Today we’re spotlighting Beneath the Wide Silk Sky (Emily Inouye Huey)
Read on for more about Emily, her book, and a giveaway!
Meet Emily Inouye Huey:
Emily Inouye Huey is the daughter, granddaughter, and great-granddaughter of Japanese Americans incarcerated during World War II. Her family was evacuated from their homes and farms in California and Washington. Her grandparents met and married in Wyoming’s Heart Mountain Relocation Center, and her father was born in the camp hospital. When the war ended, the family was sent to Utah, where they started over and where Emily still lives, now with her husband and four children.
She holds an MFA in Creative Writing from Lesley University and teaches at Salt Lake Community College. You can visit her at emilyhuey.com or on Instagram at @emily_inouye_huey.
About Beneath the Wide Silk Sky:
Stunning, devastating, poignant: debut author Emily Inouye Huey paints an intimate portrait of the racism faced by America’s Japanese population during WWII. Perfect for fans of Ruta Sepetys and Sharon Cameron.
Sam Sakamoto doesn’t have space in her life for dreams. With the recent death of her mother, Sam’s focus is the farm, which her family will lose if they can’t make one last payment. There’s no time for her secret and unrealistic hope of becoming a photographer, no matter how skilled she’s become. But Sam doesn’t know that an even bigger threat looms on the horizon.
On December 7, 1941, Japanese airplanes attack the US naval base at Pearl Harbor. Fury towards Japanese Americans ignites across the country. In Sam’s community in Washington State, the attack gives those who already harbor prejudice an excuse to hate.
As Sam’s family wrestles with intensifying discrimination and even violence, Sam forges a new and unexpected friendship with her neighbor Hiro Tanaka. When he offers Sam a way to resume her photography, she realizes she can document the bigotry around her — if she’s willing to take the risk. When the United States announces that those of Japanese descent will be forced into “relocation camps,” Sam knows she must act or lose her voice forever. She engages in one last battle to leave with her identity — and her family — intact.
Emily Inouye Huey movingly draws inspiration from her own family history to paint an intimate portrait of the lead-up to Japanese incarceration, racism on the World War II homefront, and the relationship between patriotism and protest in this stunningly lyrical debut.
Even filtered through the trees, white morning light glared on the truck’s windshield. I edged closer to Charlie, until I could feel his warmth on my side. Though the half-cab truck was so cold that his breath made puffs of mist, he whistled as he drove Kiki and me to school, as if last night’s fight had never happened. On my other side, Kiki used the passenger-side window as a mirror, smearing crimson lipstick on her mouth. I sighed, sending a filmy haze into the air in front of me.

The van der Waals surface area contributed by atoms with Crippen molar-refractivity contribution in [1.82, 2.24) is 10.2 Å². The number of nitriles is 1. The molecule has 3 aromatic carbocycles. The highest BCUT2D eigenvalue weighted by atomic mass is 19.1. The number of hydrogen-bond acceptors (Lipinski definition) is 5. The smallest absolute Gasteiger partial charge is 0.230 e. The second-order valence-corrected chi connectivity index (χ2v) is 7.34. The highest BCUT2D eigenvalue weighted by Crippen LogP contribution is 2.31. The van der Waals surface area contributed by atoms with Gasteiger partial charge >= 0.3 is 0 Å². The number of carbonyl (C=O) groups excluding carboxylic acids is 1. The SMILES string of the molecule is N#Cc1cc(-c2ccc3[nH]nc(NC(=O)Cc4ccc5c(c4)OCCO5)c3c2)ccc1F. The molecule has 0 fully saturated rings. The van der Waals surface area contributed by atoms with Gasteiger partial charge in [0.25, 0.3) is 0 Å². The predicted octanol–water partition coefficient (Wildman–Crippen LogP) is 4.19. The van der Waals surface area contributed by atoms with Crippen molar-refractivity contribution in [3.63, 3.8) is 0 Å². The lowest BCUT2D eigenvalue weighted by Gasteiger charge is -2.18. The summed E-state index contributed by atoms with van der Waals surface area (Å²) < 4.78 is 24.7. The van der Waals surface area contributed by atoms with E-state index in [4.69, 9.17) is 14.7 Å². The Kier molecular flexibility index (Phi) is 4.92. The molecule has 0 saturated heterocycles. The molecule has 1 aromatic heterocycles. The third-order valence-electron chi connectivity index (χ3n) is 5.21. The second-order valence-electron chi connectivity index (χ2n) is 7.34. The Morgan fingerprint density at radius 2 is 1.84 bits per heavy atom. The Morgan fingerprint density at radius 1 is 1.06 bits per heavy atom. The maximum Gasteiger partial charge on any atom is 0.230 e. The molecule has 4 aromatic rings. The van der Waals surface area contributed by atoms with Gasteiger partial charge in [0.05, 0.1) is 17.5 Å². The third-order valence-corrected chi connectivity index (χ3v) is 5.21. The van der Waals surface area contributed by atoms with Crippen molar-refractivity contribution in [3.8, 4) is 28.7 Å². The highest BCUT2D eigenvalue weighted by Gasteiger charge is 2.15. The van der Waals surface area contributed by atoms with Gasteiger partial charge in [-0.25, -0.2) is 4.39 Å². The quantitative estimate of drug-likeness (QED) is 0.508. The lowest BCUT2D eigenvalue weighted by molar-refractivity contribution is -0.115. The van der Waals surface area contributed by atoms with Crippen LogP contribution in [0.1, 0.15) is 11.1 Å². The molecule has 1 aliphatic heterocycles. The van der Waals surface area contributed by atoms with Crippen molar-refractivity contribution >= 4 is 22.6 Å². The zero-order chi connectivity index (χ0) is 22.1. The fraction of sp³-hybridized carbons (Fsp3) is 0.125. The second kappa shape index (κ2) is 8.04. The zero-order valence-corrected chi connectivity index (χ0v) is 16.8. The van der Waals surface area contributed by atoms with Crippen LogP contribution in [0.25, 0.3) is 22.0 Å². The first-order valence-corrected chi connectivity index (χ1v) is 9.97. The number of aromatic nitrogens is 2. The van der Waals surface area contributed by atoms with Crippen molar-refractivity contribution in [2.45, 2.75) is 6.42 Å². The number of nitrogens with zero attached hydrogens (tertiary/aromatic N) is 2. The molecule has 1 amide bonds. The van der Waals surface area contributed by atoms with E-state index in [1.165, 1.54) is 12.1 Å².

The truck lurched, making a horrible screeching sound, and I had to brace my hands on the dash. Kiki’s lipstick jerked, painting a red streak across her front teeth.
“Jeez!” Kiki glared at Charlie.
Charlie regripped the steering wheel and grimaced. “Sorry. Pothole. This dang road . . .” When it rained or snowed, the roads in Japantown could turn into pure mud.
“Here, we’re almost to the pavement,” Charlie said as we neared the Mercantile. Hiro’s father, Mr. Tanaka, owned the shop, with its bright red door and windows cluttered with pasted signs. It stood on the edge of Japantown, the only shop in our neighborhood.
Charlie made the turn from the unnamed dirt road onto Farmers’ Freeway, a paved street that would take us toward the center of the island, where the school was located and where all the white families lived. As the truck settled back into its rhythmic creaking, Charlie grinned. “I guess it’s kind of like a roller coaster. Maybe we should charge for tickets.”
“You’re in a good mood,” I said, settling back into my seat. Next to me, Kiki cleaned her teeth with a handkerchief.
Charlie shrugged and looked back at the road. “Sure. Why not?” “I thought you’d be . . . crabbier, I guess. After last night, I mean.” “Hmph.” On my other side, Kiki leaned forward and cocked her head at Charlie. “Yes, he does seem happier, doesn’t he?”
Charlie glanced at her and cleared his throat, shaking his head so slightly that I might have missed it. Then he shrugged. “Just feels like today’s going to be a good day.”
Kiki smirked. “Right. I’m sure that’s what it is.”
“What? What’s going on?” I asked.
Kiki’s lips parted, and for a second, she seemed close to telling me. Then she shrugged and leaned back. Facing the window again, she examined her curls, making sure every pin was in its proper place.
I sighed and turned. “Charlie?”
“It’s nothing,” Charlie said.
“Drop it, Sam.” There was an edge in Charlie’s voice, and I sat back, stung. Charlie had a secret? I was the one he shared things with, just like he was the one I confided in. Why did Kiki know? And why wouldn’t he tell me?
I shifted, so Charlie and I were no longer touching. Thick silence fell in the cab. When I dared to look over, Charlie’s eyes were filled with something I couldn’t decipher. Was it fear? I couldn’t understand how this new look fit with the cheerfulness Kiki had teased him for.
Excerpted from Beneath the Wide Silk Sky by Emily Inouye Huey, Copyright © 2022 by Emily Inouye Huey
Published by Schoalstic Inc.
Title: Beneath the Wide Silk Sky
Author: Emily Inouye Huey
Release Date: October 18, 2022
Publisher: Scholastic Press
Genre: Historical Fiction
Age Range: YA / 12 and up
Three (3) winners will win a copy of Beneath the Wide Silk Sky (Emily Inouye Huey) ~US/CAN ONLY!
*Click the Rafflecopter link below to enter the giveaway*